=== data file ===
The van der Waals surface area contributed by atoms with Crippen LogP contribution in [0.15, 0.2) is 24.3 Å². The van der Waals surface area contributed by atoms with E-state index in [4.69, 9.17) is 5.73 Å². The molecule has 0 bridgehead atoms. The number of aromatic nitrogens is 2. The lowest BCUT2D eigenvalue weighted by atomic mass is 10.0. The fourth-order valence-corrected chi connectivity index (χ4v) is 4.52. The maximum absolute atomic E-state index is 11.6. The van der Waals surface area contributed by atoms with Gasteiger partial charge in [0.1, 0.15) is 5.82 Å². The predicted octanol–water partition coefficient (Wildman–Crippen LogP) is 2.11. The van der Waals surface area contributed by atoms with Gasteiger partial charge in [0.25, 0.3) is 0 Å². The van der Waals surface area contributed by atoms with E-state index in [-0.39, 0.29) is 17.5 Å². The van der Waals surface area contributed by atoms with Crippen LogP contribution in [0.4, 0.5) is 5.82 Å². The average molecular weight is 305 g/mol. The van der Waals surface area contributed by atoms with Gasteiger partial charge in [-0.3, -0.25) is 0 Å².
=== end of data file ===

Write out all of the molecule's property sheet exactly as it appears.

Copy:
The van der Waals surface area contributed by atoms with Crippen LogP contribution in [0.15, 0.2) is 24.3 Å². The van der Waals surface area contributed by atoms with E-state index in [4.69, 9.17) is 5.73 Å². The molecule has 0 bridgehead atoms. The number of aromatic nitrogens is 2. The lowest BCUT2D eigenvalue weighted by atomic mass is 10.0. The fourth-order valence-corrected chi connectivity index (χ4v) is 4.52. The maximum absolute atomic E-state index is 11.6. The van der Waals surface area contributed by atoms with Gasteiger partial charge in [0.1, 0.15) is 5.82 Å². The predicted octanol–water partition coefficient (Wildman–Crippen LogP) is 2.11. The van der Waals surface area contributed by atoms with Gasteiger partial charge in [0.25, 0.3) is 0 Å². The van der Waals surface area contributed by atoms with E-state index in [-0.39, 0.29) is 17.5 Å². The van der Waals surface area contributed by atoms with Crippen LogP contribution in [0.4, 0.5) is 5.82 Å². The average molecular weight is 305 g/mol. The van der Waals surface area contributed by atoms with Gasteiger partial charge in [-0.3, -0.25) is 0 Å².